Safe routes for all
Successive UK governments have made it increasingly difficult to arrive in the country through authorised routes. People seeking safety, predominantly People of Colour from the Global South, find themselves in a ‘Catch-22’. The amount of safe, humanitarian routes have been stripped back, thereby creating the concept of the ‘illegal’ route.
Current routes available to migrants are available to very select groups. These include the UK Resettlement Scheme, Community Sponsorship Scheme, Mandate Resettlement Scheme, Refugee Family Reunion, Afghan Citizens Resettlement Scheme and the Immigration Route for British Nationals Overseas. However, it is clear these schemes are restrictive and that many ‘eligible’ people are refused.
“In my tiny boat, there were about 45 people. Some people got sea sick and had panic attacks. People were vomiting and fainting. We got lost in the sea for hours trying to navigate. We almost lost hope but luckily we were spotted by a rescue boat.”
By criminalising forced migrants arriving on small boats the UK Government constructs de facto unsafe passages to the UK. This leads to serious emotional and psychological harm, and deaths in the channel, all of which defy the UK’s human rights obligations in Article 3 of the ECHR. Furthermore, the limited existence of these routes and specifically who they are open to, should raise questions about the concept of who is welcome. The lack of “safe routes” from a wide range of areas ultimately forces people into so-called ‘illegal’ routes such as crossing the Channel in small boats. Arguably, the increasingly restrictive measures set out in the Government’s proposed legislation has constructed the label of an “illegal immigrant” and limited options for safe passage.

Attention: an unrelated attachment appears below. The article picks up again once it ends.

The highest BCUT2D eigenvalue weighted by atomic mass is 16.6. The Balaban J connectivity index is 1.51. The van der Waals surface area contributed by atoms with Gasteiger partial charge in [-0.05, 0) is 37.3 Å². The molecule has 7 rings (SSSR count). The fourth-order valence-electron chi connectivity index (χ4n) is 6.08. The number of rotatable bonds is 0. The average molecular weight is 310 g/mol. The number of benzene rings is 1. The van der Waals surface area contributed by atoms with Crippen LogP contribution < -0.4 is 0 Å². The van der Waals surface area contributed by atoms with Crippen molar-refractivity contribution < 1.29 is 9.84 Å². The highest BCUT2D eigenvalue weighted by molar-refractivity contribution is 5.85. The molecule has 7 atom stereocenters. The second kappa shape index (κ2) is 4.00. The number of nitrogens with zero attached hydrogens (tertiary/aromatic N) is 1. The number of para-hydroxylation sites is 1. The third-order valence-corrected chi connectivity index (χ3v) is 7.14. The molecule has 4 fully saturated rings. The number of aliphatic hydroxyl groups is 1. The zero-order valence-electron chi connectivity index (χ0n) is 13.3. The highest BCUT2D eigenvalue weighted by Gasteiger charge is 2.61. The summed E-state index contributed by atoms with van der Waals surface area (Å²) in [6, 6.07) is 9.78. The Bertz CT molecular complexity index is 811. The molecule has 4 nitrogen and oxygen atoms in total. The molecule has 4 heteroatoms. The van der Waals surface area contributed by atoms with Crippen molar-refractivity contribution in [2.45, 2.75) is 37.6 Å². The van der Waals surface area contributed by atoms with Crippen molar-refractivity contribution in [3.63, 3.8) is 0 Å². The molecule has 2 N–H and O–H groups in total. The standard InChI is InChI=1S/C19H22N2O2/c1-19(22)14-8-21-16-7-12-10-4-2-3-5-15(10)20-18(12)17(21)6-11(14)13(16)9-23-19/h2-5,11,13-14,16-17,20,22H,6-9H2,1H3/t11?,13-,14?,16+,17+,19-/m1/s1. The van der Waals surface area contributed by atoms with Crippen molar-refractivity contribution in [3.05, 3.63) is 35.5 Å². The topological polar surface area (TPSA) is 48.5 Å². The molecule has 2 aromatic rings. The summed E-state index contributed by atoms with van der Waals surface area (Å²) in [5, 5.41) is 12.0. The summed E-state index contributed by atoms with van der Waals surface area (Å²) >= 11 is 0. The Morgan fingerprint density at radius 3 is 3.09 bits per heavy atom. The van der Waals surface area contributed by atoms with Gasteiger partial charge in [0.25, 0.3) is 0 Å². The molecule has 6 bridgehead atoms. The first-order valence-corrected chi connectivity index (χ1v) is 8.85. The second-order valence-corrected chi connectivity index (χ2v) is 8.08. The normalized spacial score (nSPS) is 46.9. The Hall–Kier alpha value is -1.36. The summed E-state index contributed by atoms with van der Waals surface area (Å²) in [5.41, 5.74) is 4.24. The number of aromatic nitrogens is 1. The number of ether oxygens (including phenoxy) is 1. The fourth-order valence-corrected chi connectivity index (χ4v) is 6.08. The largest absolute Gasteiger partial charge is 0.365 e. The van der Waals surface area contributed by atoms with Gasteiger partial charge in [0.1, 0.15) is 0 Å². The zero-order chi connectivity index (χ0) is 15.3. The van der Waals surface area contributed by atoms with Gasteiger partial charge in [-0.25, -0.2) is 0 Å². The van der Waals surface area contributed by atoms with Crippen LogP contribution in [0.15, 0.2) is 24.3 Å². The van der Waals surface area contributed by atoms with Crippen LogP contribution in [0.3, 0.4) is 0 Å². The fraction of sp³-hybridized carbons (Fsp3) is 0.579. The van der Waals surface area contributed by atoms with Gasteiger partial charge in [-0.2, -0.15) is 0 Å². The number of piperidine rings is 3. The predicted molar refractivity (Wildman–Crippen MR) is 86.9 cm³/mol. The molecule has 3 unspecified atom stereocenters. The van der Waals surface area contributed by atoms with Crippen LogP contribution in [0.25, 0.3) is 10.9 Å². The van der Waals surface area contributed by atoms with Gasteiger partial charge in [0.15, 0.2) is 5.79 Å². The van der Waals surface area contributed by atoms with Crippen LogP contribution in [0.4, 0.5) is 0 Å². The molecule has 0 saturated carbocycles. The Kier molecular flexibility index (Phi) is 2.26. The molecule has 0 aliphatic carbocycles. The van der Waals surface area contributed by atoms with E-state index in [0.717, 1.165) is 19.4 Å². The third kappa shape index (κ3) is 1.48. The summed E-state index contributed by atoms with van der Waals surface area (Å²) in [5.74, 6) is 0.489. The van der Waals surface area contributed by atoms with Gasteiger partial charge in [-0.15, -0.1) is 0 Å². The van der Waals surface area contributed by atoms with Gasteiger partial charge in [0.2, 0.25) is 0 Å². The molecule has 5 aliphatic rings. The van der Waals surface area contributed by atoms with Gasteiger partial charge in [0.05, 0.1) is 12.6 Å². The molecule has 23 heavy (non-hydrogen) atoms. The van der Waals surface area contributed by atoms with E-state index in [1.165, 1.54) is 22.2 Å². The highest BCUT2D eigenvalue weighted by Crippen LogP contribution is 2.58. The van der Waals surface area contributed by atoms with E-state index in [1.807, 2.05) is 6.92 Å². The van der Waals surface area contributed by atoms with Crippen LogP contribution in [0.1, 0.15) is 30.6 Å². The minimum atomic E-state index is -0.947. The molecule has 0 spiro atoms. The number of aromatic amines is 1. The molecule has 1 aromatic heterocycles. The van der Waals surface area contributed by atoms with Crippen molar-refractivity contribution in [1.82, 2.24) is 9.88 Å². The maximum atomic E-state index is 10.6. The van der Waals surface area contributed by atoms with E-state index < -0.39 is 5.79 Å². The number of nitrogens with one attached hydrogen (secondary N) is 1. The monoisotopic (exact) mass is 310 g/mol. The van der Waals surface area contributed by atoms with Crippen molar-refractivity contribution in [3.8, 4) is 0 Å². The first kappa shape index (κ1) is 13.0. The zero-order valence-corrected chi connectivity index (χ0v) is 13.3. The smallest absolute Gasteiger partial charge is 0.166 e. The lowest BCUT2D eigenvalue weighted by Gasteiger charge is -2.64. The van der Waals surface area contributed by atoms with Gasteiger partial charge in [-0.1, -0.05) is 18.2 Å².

What should safe routes look like?
A group of single, male asylum seekers shared their experiences of crossing the Channel in order to seek safety. They told us there were many reasons why they crossed the Channel including the fact applying for a UK visa was incredibly difficult. Multiple rejections, difficulty accessing resources or infrastructure to physically apply for a visa and inability to apply for a visa while running from persecution are just some of the numerous issues facing asylum seekers.
“I don’t know how they did it with Ukraine but I like that approach. All I know is that Ukrainians got better treatment than us.”
Members of our Network told us they would like to see the model used in the Ukraine Sponsorship Scheme (Homes for Ukraine scheme) or the Ukraine Family Scheme visa route. Additionally, asylum seekers and refugees stated that they would like the UK Government to make it easier for family reunification.
The sector is campaigning hard on the issue of introducing safe routes. However, the voices and experiences of migrants and refugees have been largely omitted from this conversation.
As a charity predominantly led by lived experience, and which strives to use our platform to amplify the voices of migrants and refugees, we believe it’s vital that people with refugee experience should design what these safe routes look like. This is to ensure that future policy decisions are based on lived experience, and not on assumptions.